A new headmaster has sparked a 'respect' row by excluding pupils who refuse to stand up when he enters a classroom.
Kevin Harrison, 55, believes children should immediately rise when he comes into a room because it helps increase 'pride and educational standards'.
But when he introduced the rule at the 900-pupil Macclesfield High School in Cheshire after taking over earlier this month, he was accused of being 'ridiculous' and 'heavy-handed'.
The father of one 15-year-old boy sent home for disobeying Mr Harrison claimed the headmaster needed to 'earn respect' before children should stand up for him.
Tim Walton, 40, added that his son Daniel, who is in Year Ten, was 'entirely justified' to remain seated when Mr Harrison joined his class.
The father-of-three said: 'I teach my kids the laws of society and that is respect is earned.
"The headteacher hasn't been there long enough to earn my son's respect so why should he stand up for him?
'They have brought in these new rules which I think are ridiculous, and they haven't told any of the parents about them.'
He went on: 'They are also saying that girls can't wear make-up. What has make-up got to do with their brains? If they expect girls to go in without make-up then they should ask the staff to as well.
'I've had enough of my kids being punished because of these so-called rules which have nothing to do with their education
Mr Harrison joined the school - whose motto is 'Motivated, Happy and Successful Learners' - after the previous headmaster retired due to a long-standing neurological condition.
It is believed the standing-up rule was dropped two years ago. But Mr Harrison, a teacher for 34 years who had been deputy head at a nearby school, revived it.
He said pupils are asked to stand so they can be 'praised for high standards of appearance to improve personal pride and expectations'.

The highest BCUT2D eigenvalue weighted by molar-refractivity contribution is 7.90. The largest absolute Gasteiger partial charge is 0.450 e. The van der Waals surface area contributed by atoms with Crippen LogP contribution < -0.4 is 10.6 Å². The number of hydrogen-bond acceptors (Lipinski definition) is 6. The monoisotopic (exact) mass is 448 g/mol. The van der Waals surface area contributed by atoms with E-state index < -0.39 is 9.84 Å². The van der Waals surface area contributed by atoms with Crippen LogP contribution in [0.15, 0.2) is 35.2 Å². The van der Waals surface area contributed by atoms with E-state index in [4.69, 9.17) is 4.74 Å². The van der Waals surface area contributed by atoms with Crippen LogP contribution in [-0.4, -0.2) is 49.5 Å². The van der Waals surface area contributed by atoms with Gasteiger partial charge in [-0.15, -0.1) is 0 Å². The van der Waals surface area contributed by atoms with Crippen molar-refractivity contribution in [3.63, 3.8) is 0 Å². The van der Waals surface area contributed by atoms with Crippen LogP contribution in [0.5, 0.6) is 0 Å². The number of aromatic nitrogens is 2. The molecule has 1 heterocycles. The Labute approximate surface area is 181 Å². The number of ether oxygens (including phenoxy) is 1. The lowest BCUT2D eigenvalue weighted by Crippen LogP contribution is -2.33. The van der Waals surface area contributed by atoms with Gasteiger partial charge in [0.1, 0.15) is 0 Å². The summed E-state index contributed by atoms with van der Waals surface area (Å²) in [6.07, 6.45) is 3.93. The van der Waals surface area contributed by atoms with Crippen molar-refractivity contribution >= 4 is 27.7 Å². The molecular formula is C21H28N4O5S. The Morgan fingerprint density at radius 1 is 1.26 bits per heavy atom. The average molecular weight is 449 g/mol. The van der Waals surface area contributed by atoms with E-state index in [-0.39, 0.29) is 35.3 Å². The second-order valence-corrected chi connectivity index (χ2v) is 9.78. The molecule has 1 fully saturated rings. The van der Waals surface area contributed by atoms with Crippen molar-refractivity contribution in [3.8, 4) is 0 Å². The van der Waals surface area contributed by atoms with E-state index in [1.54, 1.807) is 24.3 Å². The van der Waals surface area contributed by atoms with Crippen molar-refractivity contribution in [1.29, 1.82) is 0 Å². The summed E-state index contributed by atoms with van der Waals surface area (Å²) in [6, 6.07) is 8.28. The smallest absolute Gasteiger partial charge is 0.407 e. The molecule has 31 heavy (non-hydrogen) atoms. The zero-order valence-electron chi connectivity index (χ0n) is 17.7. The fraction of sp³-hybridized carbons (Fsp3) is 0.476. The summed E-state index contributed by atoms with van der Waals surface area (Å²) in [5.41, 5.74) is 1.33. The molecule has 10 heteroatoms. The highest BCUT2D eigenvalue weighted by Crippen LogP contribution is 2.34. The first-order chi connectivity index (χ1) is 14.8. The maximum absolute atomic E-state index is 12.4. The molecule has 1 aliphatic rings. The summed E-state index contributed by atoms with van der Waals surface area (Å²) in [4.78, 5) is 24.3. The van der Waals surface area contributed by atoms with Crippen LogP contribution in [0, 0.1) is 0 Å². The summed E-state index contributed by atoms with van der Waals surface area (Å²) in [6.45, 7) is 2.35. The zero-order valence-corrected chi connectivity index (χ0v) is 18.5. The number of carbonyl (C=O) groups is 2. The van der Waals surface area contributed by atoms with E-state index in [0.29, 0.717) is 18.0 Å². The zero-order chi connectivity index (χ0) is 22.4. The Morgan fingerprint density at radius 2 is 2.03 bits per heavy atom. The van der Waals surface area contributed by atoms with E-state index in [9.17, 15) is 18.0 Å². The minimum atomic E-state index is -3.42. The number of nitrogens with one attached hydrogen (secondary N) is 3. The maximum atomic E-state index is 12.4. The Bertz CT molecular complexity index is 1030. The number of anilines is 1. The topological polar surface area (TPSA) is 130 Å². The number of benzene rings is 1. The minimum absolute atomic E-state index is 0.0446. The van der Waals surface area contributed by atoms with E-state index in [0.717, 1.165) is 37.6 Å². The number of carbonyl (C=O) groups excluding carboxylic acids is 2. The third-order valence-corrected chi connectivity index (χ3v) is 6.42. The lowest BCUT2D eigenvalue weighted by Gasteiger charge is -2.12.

Mr Harrison, a father-of-two whose wife is also a headteacher, added: 'Rules are about raising standards across the board and having high expectations.
'We want our students to be highly motivated and able to use their initiative, so that they can be confident, resourceful and successful in many different ways. Our aims are to promote high aspiration and high academic achievement.
'We want students to take pride in their work, in the school and in the community. We can't have children refusing to do what a member of staff is asking them to do.
'This student continually refused to listen and abide by the rules, comply with our requests and behave in a respectful way. He has been excluded from school until Friday for refusing to comply with school rules.'
Nick Seaton, from the Campaign for Real Education, said: 'I would say that most parents would think the headteacher is absolutely right.
'Youngsters and pupils have got to respect their teachers otherwise the whole system falls apart.
'It's vital that adults, both teachers and parents and other responsible adults, regain their authority from children, a lot of whom seem to think they can do what they like.
'As for the youngster who failed to obey the rules, if he doesn't like the school he should go somewhere else. He shouldn't think he can do as he pleases. That makes a nonsense of the system.
'The respect is for the position of the headteacher, more than the individual. The headteacher, by achieving that position, has been handed that respect.
'Teachers and pupils are not exactly equals and it's nonsense to think they are. Pupils aren't full adults yet, they have to learn to follow the norms of society.'